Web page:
Palladio: What do you think about eternity?
Le Corbusier: Boring.
Written by the Norwegian architect Sverre Fehn, an excerpt from a fictitious dialogue between the renaissance architect Palladio and Le Corbusier, a modernist, sets us up for the themes in the film
The House Protects the Dreamer (2014). In it, the two architects of different eras discuss their buildings, nature and eternity.
The House Protects the Dreamer (2014) depicts a fictitious modern architect in whose work the human body, movement and sound play equal part to line and paper. The film takes a form of a frame for the architect’s dreams and deliberations on the symbiosis of the human form and architecture. The relationship between the architect and his partner leads us to think about the fetishizing of the human body and of otherness. The movement in space brings forth the creative process in architecture.
Sometimes the dreams of architects become the nightmares of others. The modern utopian cities and huge building blocks – “machines for living in” according to Le Corbusier –have become ghettos and ghost towns. The film thus presents us with questions of dreams and disappointments and the legacy of modernism. The grainy film in itself is a body, reminding us of its mortality with its scrapes and bruises.
Among the starting points for the film have been different systems of proportions that architects have created through the ages based on the measurements of an ideal human form. Most well known of them is probably the Vitruvian Man, visualized by Leonardo da Vinci. Also Aulis Blomstedt (1906-1979), a Finnish architect, had his own system of proportions, Canon 60. He used it in many of his designs, eg. in the private recidence also displayed as the home of the architect in the film.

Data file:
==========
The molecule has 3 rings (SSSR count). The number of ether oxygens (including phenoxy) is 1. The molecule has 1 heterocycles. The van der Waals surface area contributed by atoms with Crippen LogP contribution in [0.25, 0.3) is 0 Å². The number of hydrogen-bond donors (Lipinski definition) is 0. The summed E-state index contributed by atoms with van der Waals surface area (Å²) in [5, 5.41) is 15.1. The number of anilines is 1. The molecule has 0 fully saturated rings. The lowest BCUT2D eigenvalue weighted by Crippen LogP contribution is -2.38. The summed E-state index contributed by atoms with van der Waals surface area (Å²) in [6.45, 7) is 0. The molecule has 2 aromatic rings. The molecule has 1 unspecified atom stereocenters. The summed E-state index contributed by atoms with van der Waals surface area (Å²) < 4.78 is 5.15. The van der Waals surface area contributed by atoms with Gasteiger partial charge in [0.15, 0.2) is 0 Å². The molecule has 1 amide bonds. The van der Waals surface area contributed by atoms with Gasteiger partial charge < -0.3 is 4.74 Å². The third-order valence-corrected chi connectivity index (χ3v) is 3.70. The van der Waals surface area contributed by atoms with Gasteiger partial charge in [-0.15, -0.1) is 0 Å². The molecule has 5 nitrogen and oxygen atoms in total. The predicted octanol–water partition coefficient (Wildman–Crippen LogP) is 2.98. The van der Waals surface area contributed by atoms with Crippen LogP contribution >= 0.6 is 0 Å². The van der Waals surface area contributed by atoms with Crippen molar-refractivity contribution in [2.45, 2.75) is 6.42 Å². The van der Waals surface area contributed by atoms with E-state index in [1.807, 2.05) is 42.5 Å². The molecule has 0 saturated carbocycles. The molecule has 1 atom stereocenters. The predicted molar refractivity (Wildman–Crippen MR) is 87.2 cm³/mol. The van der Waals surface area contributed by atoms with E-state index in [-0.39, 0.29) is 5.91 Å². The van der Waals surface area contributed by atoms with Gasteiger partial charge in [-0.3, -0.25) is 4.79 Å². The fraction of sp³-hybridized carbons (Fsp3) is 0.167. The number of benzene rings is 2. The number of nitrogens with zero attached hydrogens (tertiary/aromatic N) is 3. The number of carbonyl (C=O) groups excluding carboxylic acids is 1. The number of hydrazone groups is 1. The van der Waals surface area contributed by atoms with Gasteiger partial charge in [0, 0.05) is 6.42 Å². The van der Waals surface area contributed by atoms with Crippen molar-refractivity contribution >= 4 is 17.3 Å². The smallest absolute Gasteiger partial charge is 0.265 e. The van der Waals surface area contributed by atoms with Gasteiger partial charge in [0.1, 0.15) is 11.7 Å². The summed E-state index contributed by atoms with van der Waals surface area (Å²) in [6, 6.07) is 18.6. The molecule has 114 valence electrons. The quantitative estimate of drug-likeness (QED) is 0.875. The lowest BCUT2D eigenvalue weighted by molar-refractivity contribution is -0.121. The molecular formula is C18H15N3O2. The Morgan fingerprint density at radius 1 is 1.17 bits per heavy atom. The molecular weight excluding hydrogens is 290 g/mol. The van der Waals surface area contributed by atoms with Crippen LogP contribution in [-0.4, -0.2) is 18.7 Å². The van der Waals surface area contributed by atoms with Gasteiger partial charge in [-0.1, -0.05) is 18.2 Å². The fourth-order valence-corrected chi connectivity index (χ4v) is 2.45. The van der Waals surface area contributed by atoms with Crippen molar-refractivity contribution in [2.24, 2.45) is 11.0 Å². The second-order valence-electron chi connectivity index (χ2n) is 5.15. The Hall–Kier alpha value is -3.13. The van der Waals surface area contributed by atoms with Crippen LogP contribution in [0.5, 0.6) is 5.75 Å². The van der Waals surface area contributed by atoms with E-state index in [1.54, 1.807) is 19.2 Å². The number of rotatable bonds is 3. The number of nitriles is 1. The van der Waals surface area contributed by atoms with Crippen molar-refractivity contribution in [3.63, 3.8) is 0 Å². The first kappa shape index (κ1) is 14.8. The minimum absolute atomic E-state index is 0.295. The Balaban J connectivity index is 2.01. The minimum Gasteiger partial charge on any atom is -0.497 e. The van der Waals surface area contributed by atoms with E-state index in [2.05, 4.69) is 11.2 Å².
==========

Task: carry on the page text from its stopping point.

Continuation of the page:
The name of the work is borrowed from Gaston Bachelard’s The Poetics of Space (1958), which looks at architecture through phenomenology. In his book Bachelard examines for example how the memories we have from our first home affect our future architectural experiences. A house is a nest, a cradle, giving shelter to our dreams.
The citations used in the film are taken from Vitrivius‘ Ten Books on Architecture and the lyrics in the music by Infinite Livez are based of the extract from the text by Sverre Fehn.
Hannu Karjalainen (b. 1978) graduated with a MA in photography from the University of Art and Design Helsinki (currently Aalto University) in 2005. He was selected as the Young Artist of the Year in 2009 in Finland. Recently his work has been exhibited eg. as a part of the #FocusFinland programme at ARCOMadrid, at the Scandinavian House in New York, at Museum if Contemporary Art Kiasma in Helsinki and at the Alvar Aalto Museum in Jyväskylä, Finland. www.hannukarjalainen.com
Image: Hannu Karjalainen, The House Protects the Dreamer, 2014 (videostill)
September 5–28, 2014
The House Protects the Dreamer
PHOTOGRAPHIC GALLERY HIPPOLYTE
Yrjönkatu 8–10 (courtyard), 00120 Helsinki
09 612 33 44, www.hippolyte.fi
Tue–Fri 12–17, Sat–Sun 12–16